Wednesday, August 13, 2008
As a man who loves a good floss and teeth brushing, and also one that enjoys the occasional can of soda, I was taken aback when a coworker looked at me condescendingly at lunch the other day while I was sipping on a free can of pepsi and asked me, "Don't you know how bad that is for your teeth?"
She continued, "Haven't you heard that if you leave a tooth in a cup of soda overnight it will dissolve by the next morning?"
I had never heard of this ridiculous claim and steadfastly refused to accept it as reality, however a few other people had also heard it and believed it to be the honest-to-god truth. One co-worker claimed that leaving a dirty penny in pepsi/coke overnight could completely clean and shine a previously dirty penny. I know how much sugar soda, candy and other shit contains and realize that it isn't the best thing for your dental and physical health, but didn't think they had the ability to destroy body parts as if they were sulfuric acid.
So I went to the interweb and tried to get to the bottom of this. I present you with the results of a thorough scientific study on this topic that gets to the heart of the matter.
Sunday, August 10, 2008
One thing that caught my eye while watching the ass-whomping that Team USA just laid on China in men's basketball was the writing on the uniforms. Why is it that the name of the country and player were written in English? Since the games are being held in Beijing, why isn't everything written in Mandarin? Is this done just because NBC has the rights to broadcast the games and somehow has a say in how things should look there?
Viewing NBC's coverage of the Olympic games and not noticing the slanted coverage toward American athletes and American dominated events is like reading Jolly Miserable's blog and finding something interesting, it just can't happen.
Tuesday, August 5, 2008
I, not unlike many Americans, am not very knowledgeable about what is going on in Iraq. I try to follow the news coming out of there as much as I can but still don't understand a lot of the facts and opinions that surround this situation. From what I can tell, as unpopular as "the surge" was, it was successful in curbing violence in an extremely hostile and turbulent region of the world.
I know next to nothing about military strategy, dealing with an insurgency or rebuilding a country (and an economy) after a war. Obama has been for establishing a timetable for withdrawal of troops but has amended his position somewhat in light of the current state of affairs. Our invasion and subsequent occupation of Iraq has been an extremely controversial and heated issue for a bevy of reasons (the cost of American lives, financial burden of the war on the U.S., disruption of Iraqi sovereignty, rising oil prices, being lied to about the reason for invading, etc...)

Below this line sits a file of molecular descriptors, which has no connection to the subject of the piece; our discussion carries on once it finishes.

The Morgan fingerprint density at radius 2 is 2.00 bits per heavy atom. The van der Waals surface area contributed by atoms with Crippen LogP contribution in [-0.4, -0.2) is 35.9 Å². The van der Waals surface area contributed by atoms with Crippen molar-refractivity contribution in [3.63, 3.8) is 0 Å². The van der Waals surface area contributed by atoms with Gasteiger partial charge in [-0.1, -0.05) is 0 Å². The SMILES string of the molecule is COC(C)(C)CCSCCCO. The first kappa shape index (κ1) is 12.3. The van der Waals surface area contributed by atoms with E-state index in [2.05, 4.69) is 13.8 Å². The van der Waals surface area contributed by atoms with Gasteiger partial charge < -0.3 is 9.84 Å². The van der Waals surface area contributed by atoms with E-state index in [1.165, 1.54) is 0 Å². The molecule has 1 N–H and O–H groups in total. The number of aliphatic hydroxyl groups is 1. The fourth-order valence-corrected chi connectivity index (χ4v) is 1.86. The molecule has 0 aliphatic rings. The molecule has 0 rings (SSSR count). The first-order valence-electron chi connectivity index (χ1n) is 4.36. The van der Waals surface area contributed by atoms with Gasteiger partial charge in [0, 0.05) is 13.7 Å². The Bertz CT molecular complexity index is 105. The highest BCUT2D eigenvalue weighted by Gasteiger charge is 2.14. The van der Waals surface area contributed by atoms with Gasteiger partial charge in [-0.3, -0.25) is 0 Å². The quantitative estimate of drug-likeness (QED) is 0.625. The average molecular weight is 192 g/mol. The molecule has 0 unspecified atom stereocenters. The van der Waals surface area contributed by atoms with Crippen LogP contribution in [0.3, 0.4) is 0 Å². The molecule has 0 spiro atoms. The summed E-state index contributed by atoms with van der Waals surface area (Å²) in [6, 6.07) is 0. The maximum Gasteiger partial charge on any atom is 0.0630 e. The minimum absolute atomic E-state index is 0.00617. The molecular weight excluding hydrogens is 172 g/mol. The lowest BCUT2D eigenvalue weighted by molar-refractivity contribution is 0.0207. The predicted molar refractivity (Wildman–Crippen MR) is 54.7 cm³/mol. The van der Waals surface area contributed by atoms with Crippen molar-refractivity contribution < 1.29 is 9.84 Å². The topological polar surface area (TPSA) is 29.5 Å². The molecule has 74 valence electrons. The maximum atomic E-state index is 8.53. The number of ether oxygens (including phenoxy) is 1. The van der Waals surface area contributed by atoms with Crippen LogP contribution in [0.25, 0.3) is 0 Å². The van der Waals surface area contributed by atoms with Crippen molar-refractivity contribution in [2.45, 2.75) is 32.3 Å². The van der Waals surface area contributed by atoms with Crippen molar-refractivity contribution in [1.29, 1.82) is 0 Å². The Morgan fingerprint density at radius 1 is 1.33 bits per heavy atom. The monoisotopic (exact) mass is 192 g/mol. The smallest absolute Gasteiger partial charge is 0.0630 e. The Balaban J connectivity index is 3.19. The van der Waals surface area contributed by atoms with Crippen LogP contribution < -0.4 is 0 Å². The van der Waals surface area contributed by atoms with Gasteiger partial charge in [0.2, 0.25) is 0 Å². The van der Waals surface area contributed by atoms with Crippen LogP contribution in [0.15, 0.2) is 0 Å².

Tonight I came across this article that further confused me about Iraq and our country's role there. Apparently, Iraq is swimming in money from rising oil profits and racking up a huge surplus while the U.S. government has been adding to is already sizable deficit. While we are pouring money into the reconstruction of Iraq, they are gathering interest on their growing lump of cash. I would like to assume that our government is proceeding in the most rational and responsible manner possible given the circumstances, but when I read articles like this one I start to have my doubts. Really, who is in charge here? It just doesn't seem like a tight ship is being run over there. I realize that the situation on the ground isn't as simplified and generalized as the American public would like to see it, but I am underwhelmed by the sense that things are being handled in the best manner possible over yonder.
When are we going to decide if we really want to be propping up and holding Iraq's hand for the next 50 years? My main problem with coming to terms with Iraq is that I don't see a coherent plan in place that dictates our actions going forward. I am aware of the instability and tensions that exist there, but how are we ever going to move forward (and out!) if we don't have a clear (and shared) vision for the Iraq of the future and our relationship with them. Are we going to continue on this dangerous imperialistic foreign policy path or are we going to settle in to the role of a responsible world superpower?